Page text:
BY Russell Wardrop

DATE: 03 MAY 2010


Remember the last time you and four mates were half-pissed at dinner and some ‘eejit’ brought up politics over the panna cotta? If you are unsure how much you annoyed the other diners then go on to Sky Anytime and have a gander at the Scottish Leaders Debate.

This debate was taking the Britain’s Got Talent metaphor too far. This was cartoon politics and all that was missing was a big foam mallet. With 1800 souls in the room we were treated to a sixty minute rammy that Glen Campbell at various points never controlled, all but nutted a few of the senior politicians to keep them in line and offended them all with trite, aggressive, pointless points of information.

Jim Murphy looks permanently startled and insubstantial and just seems too nice for the nasty world of politics. The stooshie that surrounds the accusation by Glen Campbell of house flipping is a case in point. On rebutting the point Gentlemen Jim was too verbose, passive and apologetic: he either had to bat it away by ignoring it or go over to Campbell and give him a right good slap: he deserved to be Tangoed.

Startled and insubstantial is not something you could ever say about the pugilistic heavyweight that is Alex Salmond. In a different environment Salmond could slaughter all three of his opponents, Braveheart style. But, after a good opening where he rattled off some big numbers and quoted Alasdair Darling, he never really got going. Salmond is awesome in full flow but the format was all over the place and that never helped him, or maybe he just couldn’t be bothered raising his game (maybe he should have sent someone else…)

David Mundell had all the best lines here and got the better of Chairman Glen, too, by talking over him as if he was not there. Mundell also seems to hugely enjoy his time up there (take note Jim) and is not scared to take on Big Eck. It’s not often Salmond gets properly flustered but when Mundell accused him of being all mouth and trousers with his big numbers the First Minister came off second best.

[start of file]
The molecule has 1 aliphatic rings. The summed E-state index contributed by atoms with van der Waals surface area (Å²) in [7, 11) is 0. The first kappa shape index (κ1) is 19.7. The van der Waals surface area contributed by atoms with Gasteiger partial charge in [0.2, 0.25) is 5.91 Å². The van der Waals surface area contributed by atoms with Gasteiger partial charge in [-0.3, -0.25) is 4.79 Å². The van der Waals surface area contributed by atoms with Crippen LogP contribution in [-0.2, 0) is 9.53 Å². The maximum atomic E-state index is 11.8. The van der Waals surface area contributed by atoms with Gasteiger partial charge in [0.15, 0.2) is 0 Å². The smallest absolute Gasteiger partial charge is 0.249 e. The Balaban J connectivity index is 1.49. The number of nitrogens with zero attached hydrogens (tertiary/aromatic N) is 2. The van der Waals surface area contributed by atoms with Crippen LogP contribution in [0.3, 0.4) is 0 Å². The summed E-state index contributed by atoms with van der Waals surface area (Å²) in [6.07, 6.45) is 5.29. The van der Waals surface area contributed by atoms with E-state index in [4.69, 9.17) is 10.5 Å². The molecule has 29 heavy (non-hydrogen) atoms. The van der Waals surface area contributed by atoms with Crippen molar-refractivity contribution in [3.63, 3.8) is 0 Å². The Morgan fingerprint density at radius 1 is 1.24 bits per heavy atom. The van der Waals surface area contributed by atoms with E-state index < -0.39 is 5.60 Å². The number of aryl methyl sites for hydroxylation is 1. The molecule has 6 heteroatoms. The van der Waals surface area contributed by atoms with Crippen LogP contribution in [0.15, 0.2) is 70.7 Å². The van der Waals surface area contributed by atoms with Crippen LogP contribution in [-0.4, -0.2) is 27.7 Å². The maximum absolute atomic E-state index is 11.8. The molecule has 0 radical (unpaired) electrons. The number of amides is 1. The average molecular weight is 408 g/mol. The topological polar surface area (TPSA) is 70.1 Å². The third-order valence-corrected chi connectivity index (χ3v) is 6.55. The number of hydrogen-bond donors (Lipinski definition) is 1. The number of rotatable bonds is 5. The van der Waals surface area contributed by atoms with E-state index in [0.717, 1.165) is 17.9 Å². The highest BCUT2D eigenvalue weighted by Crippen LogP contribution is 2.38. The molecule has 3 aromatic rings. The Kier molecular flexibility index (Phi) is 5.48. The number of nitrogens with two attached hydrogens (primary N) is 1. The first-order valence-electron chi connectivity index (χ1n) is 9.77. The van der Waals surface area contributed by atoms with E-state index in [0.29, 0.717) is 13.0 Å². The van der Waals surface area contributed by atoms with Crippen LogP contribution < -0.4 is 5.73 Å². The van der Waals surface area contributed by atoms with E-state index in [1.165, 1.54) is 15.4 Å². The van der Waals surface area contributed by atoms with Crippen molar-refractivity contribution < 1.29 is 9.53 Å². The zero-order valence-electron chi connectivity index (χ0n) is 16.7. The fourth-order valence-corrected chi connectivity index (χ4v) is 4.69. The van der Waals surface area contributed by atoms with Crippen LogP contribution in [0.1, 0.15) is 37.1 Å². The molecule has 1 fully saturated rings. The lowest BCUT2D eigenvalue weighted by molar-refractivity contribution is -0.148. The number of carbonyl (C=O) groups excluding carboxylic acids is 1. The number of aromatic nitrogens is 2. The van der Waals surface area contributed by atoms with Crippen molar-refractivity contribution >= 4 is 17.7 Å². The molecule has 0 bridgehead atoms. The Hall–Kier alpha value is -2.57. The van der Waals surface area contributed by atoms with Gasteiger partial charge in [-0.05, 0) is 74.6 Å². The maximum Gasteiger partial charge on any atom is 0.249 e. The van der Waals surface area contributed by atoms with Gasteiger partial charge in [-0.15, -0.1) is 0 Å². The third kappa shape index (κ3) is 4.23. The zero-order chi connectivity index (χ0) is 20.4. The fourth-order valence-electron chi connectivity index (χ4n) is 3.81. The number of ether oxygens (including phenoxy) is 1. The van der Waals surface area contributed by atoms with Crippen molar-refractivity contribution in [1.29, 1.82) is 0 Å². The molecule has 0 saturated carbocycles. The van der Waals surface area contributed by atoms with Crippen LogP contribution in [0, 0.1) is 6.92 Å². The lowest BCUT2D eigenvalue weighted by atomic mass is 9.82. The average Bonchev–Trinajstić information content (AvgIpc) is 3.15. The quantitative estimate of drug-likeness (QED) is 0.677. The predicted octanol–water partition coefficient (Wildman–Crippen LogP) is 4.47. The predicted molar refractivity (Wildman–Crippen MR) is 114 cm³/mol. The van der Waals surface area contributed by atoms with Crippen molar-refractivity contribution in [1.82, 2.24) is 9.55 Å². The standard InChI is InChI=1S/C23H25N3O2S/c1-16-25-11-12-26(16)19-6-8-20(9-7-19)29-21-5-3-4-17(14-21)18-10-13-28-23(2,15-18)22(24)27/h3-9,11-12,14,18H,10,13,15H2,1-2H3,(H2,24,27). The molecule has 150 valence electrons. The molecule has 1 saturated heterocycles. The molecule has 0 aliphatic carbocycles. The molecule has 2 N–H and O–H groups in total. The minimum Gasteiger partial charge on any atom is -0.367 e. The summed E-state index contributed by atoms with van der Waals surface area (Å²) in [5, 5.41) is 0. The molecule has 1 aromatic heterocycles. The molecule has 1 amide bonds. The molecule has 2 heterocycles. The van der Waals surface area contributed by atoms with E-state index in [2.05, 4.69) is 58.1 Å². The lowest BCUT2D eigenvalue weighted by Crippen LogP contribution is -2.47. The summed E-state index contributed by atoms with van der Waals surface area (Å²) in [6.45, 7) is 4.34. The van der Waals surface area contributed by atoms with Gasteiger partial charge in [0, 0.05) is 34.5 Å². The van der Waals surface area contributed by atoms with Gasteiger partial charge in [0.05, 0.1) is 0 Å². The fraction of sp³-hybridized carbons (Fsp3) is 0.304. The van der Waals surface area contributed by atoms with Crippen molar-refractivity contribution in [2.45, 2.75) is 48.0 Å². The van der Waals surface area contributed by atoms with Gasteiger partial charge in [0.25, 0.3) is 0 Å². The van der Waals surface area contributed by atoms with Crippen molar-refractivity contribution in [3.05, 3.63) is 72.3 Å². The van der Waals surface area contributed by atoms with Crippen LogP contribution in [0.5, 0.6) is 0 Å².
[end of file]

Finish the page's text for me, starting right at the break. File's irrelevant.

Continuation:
Alex Carmichael on the far right totally under-whelmed initially and, with the bad suit and poorly knotted tie, was a perfect bookend to Jim Murphy. In fairness he got into his stride and, while he could show a bit more get-up-and-go, delivered some terrific blows to Salmond and Murphy especially. By the end I think we’ll all have liked big Teuchter quite a lot.

There was some great hammer and tongs stuff in terms of entertainment but, a bit like the guff at the end of a long, liquid dinner, not much in terms of substance or anything we should bother remembering. It was all a bit of a rammy where the loudest voice won, which was mostly Mundell’s.

And the rest of the diners got in on the act. It might be a bit more staid with no audience noise or follow up questions but it gives us a better look at the protagonists. And these debates are a talent show, but not a game show. The three Prime Ministerial Debates had the best format by far and were seminal moments in television. This one will be forgotten very soon.

Looking over all the debates, Dimbleby was the best Chair, followed by Alasdair Stewart. Sky man Boulton was awkward, seemed under-prepared and out of his depth. Glen Campbell wanted to be a Rhinestone Cowboy. If you want to be the turn next time, Glen, enter Britain’s Got Talent.


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